In this article, we’re going to compare the Canon EF 50mm f1.4, with the Canon EF 50mm f1.8. The f/1.4 is significantly more expensive than the f/1.8, so the question is, what can each lens do, and is the extra money spent really worth it?
Let’s dive in.
Aperture & Focal Length
In This Article
- 1 Aperture & Focal Length
- 2 Size & Build
- 3 Image Quality
- 4 Compatibility
- 5 Vlogging
- 6 YouTubers
- 7 Applications
- 8 Control
- 9 Longevity
- 10 Conclusion
- 11 Product Links
As you can tell from the name, both of these lenses have a fixed focal length of 50mm, which makes them prime. The advantage of prime lenses is that they tend to be sharper than variable aperture lenses.
The 50mm focal length is considered to be great for basically any application, as the lens is not too wide, but it’s not a tele lens either. When mounted on an APS-C camera, in other words, a camera with a cropped sensor, its effective focal length changes to 80mm.
This is because a cropped sensor has the effect of zooming the image in somewhat. In the case of Canon cameras, the zoom is exactly 1.6x, so 50mm x 1.6 = 80mm
85mm is actually considered to be the standard focal length for portraits, so the fact that this lens gets close to that means that it can achieve some great results when photographing people.
Why is this? Each focal length causes some level of distortion, and 85mm is considered to be most flattering for human faces.
What about the aperture?
So the more expensive lens opens up to f/1.4, and the cheaper one opens up to f/1.8. Rather counterintuitively, the lower the number, the wider the aperture actually opens, which allows in more light, and blurs the background further.
So at f/5.6, a lens allows in less light, and produces less background blur, compared to when it is open to f/1.4.
Ok, so how big is the difference? Is a difference of 0.4 that much?
Well, yeah. So in terms of the amount of light, the f/1.4 lens allows in 66% more light, compared to the f/1.8 lens, when they’re both wide open. Additionally, f/1.4 means significantly more background blur, compared to f/1.8.
The amount of background blur also depends on the focal length of a lens, and the distance between you, the subject, and the background, but in the case of these two lenses, when wide open, the Canon EF 50mm f1.4 allows in more light, and produces blurrier backgrounds.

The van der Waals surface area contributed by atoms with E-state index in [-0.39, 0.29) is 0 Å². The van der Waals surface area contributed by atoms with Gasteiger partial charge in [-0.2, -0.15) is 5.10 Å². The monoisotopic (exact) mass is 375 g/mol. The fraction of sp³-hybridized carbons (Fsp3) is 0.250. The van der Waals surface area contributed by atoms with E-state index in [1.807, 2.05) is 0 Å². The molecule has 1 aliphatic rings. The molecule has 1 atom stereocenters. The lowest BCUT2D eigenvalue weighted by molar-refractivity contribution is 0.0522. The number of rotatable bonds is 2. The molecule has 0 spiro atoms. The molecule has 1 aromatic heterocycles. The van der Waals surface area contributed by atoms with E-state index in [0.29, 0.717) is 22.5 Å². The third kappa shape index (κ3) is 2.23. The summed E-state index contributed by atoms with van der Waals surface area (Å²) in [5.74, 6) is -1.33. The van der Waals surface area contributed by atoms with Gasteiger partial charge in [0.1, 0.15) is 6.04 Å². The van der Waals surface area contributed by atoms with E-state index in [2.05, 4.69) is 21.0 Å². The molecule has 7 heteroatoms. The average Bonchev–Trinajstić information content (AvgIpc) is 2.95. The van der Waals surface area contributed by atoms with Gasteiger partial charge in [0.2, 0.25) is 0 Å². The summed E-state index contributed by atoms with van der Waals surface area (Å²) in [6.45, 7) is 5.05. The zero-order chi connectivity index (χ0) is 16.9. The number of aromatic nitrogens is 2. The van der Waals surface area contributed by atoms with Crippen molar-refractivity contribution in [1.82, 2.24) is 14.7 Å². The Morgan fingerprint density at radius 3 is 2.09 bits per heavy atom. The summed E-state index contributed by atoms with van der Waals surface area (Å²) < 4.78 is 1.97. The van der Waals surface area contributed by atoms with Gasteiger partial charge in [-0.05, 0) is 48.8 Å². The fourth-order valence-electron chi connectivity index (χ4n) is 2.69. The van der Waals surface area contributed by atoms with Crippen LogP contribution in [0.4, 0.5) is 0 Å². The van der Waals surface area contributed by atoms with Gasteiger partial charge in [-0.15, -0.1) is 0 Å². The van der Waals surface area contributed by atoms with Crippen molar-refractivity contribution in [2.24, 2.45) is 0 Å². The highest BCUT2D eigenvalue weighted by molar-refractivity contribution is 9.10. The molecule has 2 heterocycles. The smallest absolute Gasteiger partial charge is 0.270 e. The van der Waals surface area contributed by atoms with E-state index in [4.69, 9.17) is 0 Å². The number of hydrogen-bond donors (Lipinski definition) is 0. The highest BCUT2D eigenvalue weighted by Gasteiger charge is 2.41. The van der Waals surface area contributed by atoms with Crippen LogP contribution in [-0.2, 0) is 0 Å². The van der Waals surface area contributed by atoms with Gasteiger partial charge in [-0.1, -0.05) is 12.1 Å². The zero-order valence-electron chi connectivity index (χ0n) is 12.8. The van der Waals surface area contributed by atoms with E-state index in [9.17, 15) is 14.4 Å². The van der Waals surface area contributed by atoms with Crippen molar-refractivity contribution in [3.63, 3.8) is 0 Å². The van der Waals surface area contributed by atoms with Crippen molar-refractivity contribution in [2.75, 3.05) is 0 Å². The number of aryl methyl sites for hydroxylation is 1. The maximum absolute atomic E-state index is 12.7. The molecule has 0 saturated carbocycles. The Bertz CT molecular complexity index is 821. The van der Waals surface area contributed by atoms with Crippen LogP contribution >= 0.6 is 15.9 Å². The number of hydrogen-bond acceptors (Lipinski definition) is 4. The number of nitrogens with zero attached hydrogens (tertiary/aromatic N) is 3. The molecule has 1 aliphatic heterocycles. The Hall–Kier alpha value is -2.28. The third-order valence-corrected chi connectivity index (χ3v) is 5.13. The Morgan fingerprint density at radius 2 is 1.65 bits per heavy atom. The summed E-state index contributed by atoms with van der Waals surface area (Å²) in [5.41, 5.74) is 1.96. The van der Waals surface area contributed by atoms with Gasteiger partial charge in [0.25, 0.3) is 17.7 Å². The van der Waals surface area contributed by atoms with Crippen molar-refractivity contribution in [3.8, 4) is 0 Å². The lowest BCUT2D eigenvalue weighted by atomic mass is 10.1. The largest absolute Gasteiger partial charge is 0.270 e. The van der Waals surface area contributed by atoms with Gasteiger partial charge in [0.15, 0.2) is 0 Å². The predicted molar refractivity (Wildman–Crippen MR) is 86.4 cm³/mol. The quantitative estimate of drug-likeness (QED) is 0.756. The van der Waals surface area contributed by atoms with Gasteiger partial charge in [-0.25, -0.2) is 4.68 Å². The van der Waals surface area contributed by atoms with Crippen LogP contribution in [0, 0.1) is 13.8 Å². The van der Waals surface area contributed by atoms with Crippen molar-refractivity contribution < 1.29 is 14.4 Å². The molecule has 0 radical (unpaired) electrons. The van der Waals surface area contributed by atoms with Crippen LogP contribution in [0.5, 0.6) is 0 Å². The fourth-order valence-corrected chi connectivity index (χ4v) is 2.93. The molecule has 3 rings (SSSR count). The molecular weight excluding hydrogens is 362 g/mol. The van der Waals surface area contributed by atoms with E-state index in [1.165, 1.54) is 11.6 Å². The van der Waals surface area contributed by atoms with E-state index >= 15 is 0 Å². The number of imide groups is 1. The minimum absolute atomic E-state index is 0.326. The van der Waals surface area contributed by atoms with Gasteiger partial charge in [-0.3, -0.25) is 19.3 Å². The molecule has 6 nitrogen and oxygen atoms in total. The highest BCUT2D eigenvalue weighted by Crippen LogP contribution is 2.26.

In terms of minimum focusing distance, the f/1.4 will allow you to get as close as 1.5ft, or 45cm, and the f/1.8 will allow you to get as close as 1.15ft, or 35cm.
What does this mean?
Any lens will have a minimum distance from the subject, at which it can focus. If you get closer than this, you won’t actually be able to focus. In the case of these two lenses, rather surprisingly, the cheaper Canon EF 50mm f1.8 will allow you to get closer, up to 35cm.
Size & Build
What about physical size, and build quality?
The Canon EF 50mm f1.4 measures 2.9″ x 2.0″, and weighs 10.2 oz. This is equivalent to 73.9mm x 50.5mm, and 290g. The Canon EF 50mm f1.8 measures 2.7″ x 1.6″, and weighs 5.7oz. In metric, this is 69.2mm x 39.3mm, with a weight of 160g. So the f/1.4 lens is somewhat larger, and beefier.
In terms of build quality, the f/1.4 feels sturdier. The f/1.8 feels a bit plasticky, unfortunately.
What about image quality? How do these lenses perform? Before I show you some photos I’ve taken with each, let’s talk about what they’re good for.
First off, these lenses are very useful in low-light scenarios. Because they can open as wide as f/1.4 and f/1.8, this allows in more light, which means that you can shoot closer to sundown, whilst introducing less noise into your images.
If you compare these lenses with something like the Canon EF-S 18-55mm kit lens, which can only open as wide as f/3.5, the Canon EF 50mm f1.4 and EF 50mm f1.8 lenses will fare better in low light, giving your more time to shoot.
The fact that they open up wide, thus allowing in more light, also allows you to use a faster shutter speed. The higher your shutter speed is, the more you can freeze motion. As a result, if you’re photographing wildlife, sports, or fast-moving subjects, a lens like this will give you a far easier time capturing your subject, as opposed to a lens which allows in less light.
The more light you can absorb, the higher your shutter speed; thus, fast motion can be frozen more easily.
Additionally, the wide apertures on these lenses also create beautiful blurry backgrounds. As mentioned before, there are other variables at play, such as the distance between you, the subject, and the background, and also the focal length of the lens, but when speaking about aperture, the lower the number is, the blurrier the background.
What about sharpness?
When wide open, both lenses are sharper in the centre than they are in the corners. This is common for more budget lenses, and it’s not really an issue, as most of the time, your subject will not be in the edge of the frame.
How about vignetting?
Yeah, there’s some of that. Vignetting manifests itself as somewhat dark corners in photos. This isn’t a problem, as vignetting can be interpreted as a creative choice, and it actually works really well for portraits, as it adds more depth, and it allows you to focus on the person’s face.
What about chromatic aberration?